obama syrian refugees
U.S. President Barack Obama holds up his hand, reacting to a question about about U.S. politicians opposed to taking in Syrian refugees. Obama has promised to veto a measure that would impose additional requirements for refugee resettlement, including admitting less displaced Muslims. He delivered his remarks from the Philippines after speaking alongside President Benigno Aquino alongside the APEC summit in Manila, Philippines, November 18, 2015. REUTERS/Jonathan Ernst

President Barack Obama blasted Republicans for introducing a bill in the House that would give congress tighter control of a federal Syrian refugee resettlement. Stressing a need for “American leadership in addressing the Syrian refugee crisis” the White House promised Republican leaders in a statement that the President would veto H.R. 4038, the American SAFE Act of 2015. In person, Obama chides GOP leaders’ responses to the Syrian refugee crisis since the ISIS-led Paris attacks last week.

“First, they were worried about the press being too tough on them during debates,” he said, in reference to GOP criticisms to CNBC moderators. “Now they're worried about three-year-old orphans.” Obama told reporters in the Philippines, referring to Chris Christie’s assertion earlier this week that he didn’t trust Obama to resettle Syrian toddlers.

Republican lawmakers led by Michael McCaul quickly drafted the bill after outcry from governors, mostly of their party, protested against refugee settlement. According to the drafters, the bill would increase security of refugee resettlement by achieving taking four steps.

1) Require affirmative approval by both the House and Senate before any refugees are admitted to the U.S.

2) Allow Congress to block any inadequate refugee resettlement plan put forward by the President.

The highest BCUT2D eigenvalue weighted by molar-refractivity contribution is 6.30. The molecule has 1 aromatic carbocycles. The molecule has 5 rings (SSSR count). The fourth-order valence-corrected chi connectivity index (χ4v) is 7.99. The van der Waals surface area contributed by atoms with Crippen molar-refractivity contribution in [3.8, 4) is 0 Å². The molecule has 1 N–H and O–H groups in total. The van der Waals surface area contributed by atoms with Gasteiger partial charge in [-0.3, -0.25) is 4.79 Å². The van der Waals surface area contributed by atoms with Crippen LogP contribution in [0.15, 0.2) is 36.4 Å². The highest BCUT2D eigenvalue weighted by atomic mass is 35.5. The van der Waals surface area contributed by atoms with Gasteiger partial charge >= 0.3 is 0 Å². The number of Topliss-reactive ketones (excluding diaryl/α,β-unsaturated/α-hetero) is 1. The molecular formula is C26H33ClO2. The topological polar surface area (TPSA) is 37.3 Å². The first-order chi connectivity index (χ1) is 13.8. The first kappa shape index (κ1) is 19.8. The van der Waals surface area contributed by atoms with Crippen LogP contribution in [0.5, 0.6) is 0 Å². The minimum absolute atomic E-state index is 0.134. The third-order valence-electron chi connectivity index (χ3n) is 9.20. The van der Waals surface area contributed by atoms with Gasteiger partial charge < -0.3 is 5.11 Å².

3) Require the Administration, when considering the admission of refugees from Iraq and Syria, to prioritize the resettlement of oppressed religious minorities.

4) Ensure DHS, in coordination with DNI and FBI, provides new security assurances before admitting refugees into the country and for the Governmental Accountability Office to conduct a sweeping review of security gaps in the current refugee screening process.

"Many Americans are understandably concerned about the threat posed by inadequate security screening procedures for refugee seeking entry into the United States. ISIS themselves have stated their intention to take advantage of the crisis to infiltrate the west. We have to take this threat seriously,” McCaul said in a statement.

The White House disagreed with McCaul’s bill saying that it wouldn’t add security measure but would severely inhibit officials implementing refugee resettlement. Obama took to twitter as the bill was being introduced.

“Slamming the door in the face of refugees would betray our deepest values. That's not who we are. And it's not what we're going to do,” Obama wrote from his official account @POTUS.

Republican lawmakers demanded action, conceding that Syrian refugees needed assistance but rejecting the need for the U.S. to settle refugees. Some concerned about refugees have argued that it would be more cost-effective to settle them in camps along the Syrian border. Others are expected to introduce amendments to the bill calling for only Christian asylum seekers to be admitted.

“People understand the plight of those fleeing the Middle East. But they also want basic assurances for the safety of this country,” Speaker Paul Ryan the House during a floor speech Wednesday, according to The Hill . “We can be compassionate and we can also be safe.”

He also criticized Obama for not defeating ISIS.

"he Obama administration’s time would be better spent on a plan to defeat ISIS than on one to move terrorist detainees to our homeland."

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